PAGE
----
The epic, two-part Comment of the Day by Steve-O-In-NJ spawned a another Comment of the Day of perception and edge, this one by Humble Talent. His topic is the slogan “Silence is violence,” another example of a deft Comment of the Day saving me time, for I was going to have to post on it if someone else didn’t. That bumper-sticker line irritates me almost as much as “No justice, no peace,” “Black lives matter,” “Believe all women,” Give peace a chance,” “Better Red than dead,” and “Go Yankees!”
Here is Humble Talent’s Comment of the Day on the post, “Comment Of The Day, Part 2: ‘Ethics Warm-Up, 7/19/2020: And The Hits Just Keep On Coming!’”:
One of the tropes coming from the left in this latest bout of medical withdrawal guised as activism is that “Silence is Violence”. This in the latest variation on the theme of the left’s stretching to unrecognizability the definition of violence. No, silence is merely inconvenient for people looking to uproot the status quo.
Similar to that is speech. “Free speech” is one of the most commonly misused terms on the internet. The first amendment doesn’t protect you prom private individuals. A principled free speech position doesn’t require the right to an audience. There is no duty to listen. I actually think that “Free Speech” would be better understood if it were also approached from the inverse: Free speech includes the right to hear what someone wants to tell you.
Alizia made a comment recently, predicting that I would eventually speak in favor of the suppression of free speech because I wouldn’t speak out against Viacom firing a fellow after said fellow spouted anti-Semitic rhetoric on the air. I don’t think I’ll ever get there. But I do think we all need to take a step back and re-evaluate what things mean.
For instance, a “counter protest” is speech, but if the counter protest is designed not to respond to speech, but to drown it out and to prevent people from hearing the speaker they want to hear, not only does that violate free speech principles, but hiding behind free speech to conduct a counter-protest is hypocritical. A principled position is not a suicide pact. I don’t think we have a duty to humor the calls for free speech from the people actively violating yours. Sure, a protest is speech, but what’s going on here isn’t simply a protest, and it’s not just speech.
Similarly, but on a slightly different topic, are the protests in cities like Portland. Protesting is pure American. It’s what you do. When you don’t like something, you protest. Even if someone is protesting something you don’t like, until very recently, it was generally understood that they at least had the right to do that (There was some conversation around groups like the Westboro Baptists, and how far the right to protest went, but they faded into obscurity like they were always doomed to, despite the media doing all they could to prop up problematic examples of the faithful.). There are protests going on, and Americans have a right to protest, but these aren’t merely protests. It’s not just speech.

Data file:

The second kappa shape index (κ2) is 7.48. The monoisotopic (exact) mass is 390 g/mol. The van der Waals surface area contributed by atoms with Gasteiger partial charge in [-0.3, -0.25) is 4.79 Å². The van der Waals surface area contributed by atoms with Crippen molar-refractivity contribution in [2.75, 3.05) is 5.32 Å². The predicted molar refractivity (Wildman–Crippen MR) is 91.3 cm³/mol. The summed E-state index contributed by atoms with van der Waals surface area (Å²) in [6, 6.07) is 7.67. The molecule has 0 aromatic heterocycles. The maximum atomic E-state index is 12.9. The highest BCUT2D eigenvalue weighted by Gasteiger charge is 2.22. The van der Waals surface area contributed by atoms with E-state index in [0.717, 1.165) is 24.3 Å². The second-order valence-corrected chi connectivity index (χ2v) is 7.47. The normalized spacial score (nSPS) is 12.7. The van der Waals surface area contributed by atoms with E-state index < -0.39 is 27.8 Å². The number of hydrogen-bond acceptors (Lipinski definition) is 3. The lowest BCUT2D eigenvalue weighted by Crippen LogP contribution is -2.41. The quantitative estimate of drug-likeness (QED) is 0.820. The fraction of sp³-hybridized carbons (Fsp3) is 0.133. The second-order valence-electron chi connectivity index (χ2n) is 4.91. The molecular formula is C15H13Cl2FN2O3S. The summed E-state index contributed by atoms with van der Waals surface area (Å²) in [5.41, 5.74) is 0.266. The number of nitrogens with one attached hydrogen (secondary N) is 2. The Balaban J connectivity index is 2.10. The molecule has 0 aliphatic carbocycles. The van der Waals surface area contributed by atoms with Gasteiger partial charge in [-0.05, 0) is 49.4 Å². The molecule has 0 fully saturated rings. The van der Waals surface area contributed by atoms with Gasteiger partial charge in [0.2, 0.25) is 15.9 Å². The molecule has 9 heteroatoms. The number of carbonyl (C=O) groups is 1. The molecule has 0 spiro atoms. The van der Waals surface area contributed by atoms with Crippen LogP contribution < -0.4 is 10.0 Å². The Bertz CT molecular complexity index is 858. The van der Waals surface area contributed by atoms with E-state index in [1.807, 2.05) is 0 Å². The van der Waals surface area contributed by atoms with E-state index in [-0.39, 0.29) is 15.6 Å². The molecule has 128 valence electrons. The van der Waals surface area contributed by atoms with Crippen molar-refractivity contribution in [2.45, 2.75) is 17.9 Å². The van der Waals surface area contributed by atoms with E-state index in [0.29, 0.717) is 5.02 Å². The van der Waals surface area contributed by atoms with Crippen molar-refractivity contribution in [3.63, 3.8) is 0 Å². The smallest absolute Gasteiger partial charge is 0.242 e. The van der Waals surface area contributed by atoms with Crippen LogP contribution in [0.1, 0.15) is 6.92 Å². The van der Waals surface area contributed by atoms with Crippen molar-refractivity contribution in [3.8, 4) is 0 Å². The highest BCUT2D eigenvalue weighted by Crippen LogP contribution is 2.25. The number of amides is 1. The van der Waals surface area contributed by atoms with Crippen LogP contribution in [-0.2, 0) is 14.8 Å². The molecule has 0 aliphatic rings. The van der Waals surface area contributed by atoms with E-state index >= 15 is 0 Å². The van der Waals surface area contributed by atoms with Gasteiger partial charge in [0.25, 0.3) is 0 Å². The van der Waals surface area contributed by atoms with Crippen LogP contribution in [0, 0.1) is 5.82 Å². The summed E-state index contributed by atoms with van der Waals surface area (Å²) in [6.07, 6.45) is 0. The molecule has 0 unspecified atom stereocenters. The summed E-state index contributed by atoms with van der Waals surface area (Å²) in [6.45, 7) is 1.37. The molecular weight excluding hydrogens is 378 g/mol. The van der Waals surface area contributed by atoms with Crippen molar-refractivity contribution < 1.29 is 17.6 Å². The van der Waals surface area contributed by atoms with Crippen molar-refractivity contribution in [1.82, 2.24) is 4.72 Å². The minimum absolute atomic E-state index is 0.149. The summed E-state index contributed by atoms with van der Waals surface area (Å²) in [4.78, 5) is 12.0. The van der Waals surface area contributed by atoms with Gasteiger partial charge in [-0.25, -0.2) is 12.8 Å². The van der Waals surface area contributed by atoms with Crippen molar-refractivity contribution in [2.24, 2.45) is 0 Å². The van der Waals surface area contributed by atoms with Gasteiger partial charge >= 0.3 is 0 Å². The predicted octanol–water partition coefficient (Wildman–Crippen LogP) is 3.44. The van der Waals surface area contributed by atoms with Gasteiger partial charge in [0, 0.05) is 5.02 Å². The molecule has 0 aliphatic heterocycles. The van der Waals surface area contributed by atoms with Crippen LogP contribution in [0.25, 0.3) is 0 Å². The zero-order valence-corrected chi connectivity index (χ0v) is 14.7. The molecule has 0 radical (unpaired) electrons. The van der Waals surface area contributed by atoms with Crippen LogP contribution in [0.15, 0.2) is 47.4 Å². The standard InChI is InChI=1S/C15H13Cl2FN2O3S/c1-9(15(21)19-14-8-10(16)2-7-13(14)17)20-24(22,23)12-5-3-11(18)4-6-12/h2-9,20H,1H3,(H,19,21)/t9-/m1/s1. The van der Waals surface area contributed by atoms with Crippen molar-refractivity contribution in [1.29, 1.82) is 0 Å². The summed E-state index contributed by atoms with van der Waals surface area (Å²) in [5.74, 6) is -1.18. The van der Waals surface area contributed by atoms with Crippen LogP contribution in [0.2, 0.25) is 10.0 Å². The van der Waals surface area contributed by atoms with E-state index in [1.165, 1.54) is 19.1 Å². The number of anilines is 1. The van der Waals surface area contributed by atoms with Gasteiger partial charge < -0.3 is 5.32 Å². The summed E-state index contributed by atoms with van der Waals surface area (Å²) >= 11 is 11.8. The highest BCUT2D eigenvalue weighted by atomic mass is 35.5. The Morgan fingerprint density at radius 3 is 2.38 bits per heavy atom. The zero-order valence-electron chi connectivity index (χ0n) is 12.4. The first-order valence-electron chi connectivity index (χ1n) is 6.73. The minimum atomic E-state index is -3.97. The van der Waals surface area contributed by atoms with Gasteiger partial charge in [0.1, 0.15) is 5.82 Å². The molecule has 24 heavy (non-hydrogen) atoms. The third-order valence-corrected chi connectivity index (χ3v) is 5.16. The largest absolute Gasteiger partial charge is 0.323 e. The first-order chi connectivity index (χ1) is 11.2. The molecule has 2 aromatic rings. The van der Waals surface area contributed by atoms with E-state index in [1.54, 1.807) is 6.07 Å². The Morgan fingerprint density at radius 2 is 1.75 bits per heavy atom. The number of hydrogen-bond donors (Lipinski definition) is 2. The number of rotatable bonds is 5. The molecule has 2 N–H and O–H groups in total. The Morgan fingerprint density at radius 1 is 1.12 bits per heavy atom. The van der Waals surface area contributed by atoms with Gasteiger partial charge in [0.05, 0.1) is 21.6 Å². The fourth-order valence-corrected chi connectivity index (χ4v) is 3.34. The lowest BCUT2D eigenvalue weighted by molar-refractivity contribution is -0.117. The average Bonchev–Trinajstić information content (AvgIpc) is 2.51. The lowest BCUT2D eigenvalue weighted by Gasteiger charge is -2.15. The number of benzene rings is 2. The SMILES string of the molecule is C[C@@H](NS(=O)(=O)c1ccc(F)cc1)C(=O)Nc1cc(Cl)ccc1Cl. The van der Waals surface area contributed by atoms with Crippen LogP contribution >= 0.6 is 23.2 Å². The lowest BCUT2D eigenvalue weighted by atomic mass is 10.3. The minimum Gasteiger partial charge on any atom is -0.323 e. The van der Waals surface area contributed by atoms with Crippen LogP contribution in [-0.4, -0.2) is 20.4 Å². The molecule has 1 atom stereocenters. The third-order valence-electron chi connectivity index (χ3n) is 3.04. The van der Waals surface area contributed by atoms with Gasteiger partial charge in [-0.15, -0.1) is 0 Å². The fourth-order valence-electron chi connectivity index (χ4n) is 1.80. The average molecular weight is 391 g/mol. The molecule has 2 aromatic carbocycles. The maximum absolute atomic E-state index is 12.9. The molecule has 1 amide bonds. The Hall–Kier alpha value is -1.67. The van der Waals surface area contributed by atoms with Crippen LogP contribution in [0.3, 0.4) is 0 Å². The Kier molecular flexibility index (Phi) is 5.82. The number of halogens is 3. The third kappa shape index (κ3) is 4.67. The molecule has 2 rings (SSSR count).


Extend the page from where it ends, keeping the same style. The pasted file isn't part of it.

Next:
Speech is Speech. Speech is not Violence. Violence is Violence. Violence is not Speech.
Theft is not Speech. Property Damage is not speech. Arson is not Speech. Assault is not Speech. Forcible Confinement is not Speech. Rape is not Speech. Murder is not Speech.
This is made worse by media outlets additionally muddying words like “protest” or even “peaceful”. The myth of the peaceful protester is one of the most obvious bullshit memes they’ve come up with yet; Sure, *most* protests are peaceful. But it doesn’t take a whole lot of violence before it doesn’t matter how peaceful the rest of the protest is. Is a marriage where you only hit your spouse every other week a “peaceful” marriage? It it a “mostly peaceful” marriage? Or does the violence change the nature of the marriage so fundamentally it’s not the same thing anymore? Violence is not Love.
I’d argue that a hard line should be drawn between protests and riots, and that one is as American and acceptable as a cheeseburger, the other is unacceptable and needs to be stopped. And it really is that easy. There’s some room for soul searching on marginal cases, but when rioters cordon off a six block area of a city, the response shouldn’t be to cede part of your city to the rioters. While there is a right to express yourself, there is no right to steal people’s stuff. Protests are not Riots.
Which brings me to the left’s current gripe: Federal, Jackbooted Thugs without Badges Arresting People off the Street.
To be clear: I hate this. I think that there were people in offices waiting for a situation like this so they could lay the groundwork for a federal police force. I think that this flies in the face of Federalism, I think it’s a generally unacceptable use of government force. I think this has ramifications for years. But what the hell did you think was going to happen? As much as I hate this, I also accept that it was necessary.
It’s hard to go about your Life pursuing Liberty and Happiness when an angry mob is outside your house lighting businesses on fire and stealing TVs. People are being beaten in the street for having the wrong amount of melanin in their skin. And the response out of communities controlled by Democrats from the ground up? Silence (not the violent kind). When they aren’t carrying water for the Peaceful Protesters (the violent kind). Just because you think it’s politically expedient to make Trump look bad by fostering civil unrest, or you think that your constituents might abandon you if you actually uphold the laws you have sworn to uphold doesn’t make upholding those laws the wrong thing to do. Something had to be done, and I don’t know what else there was.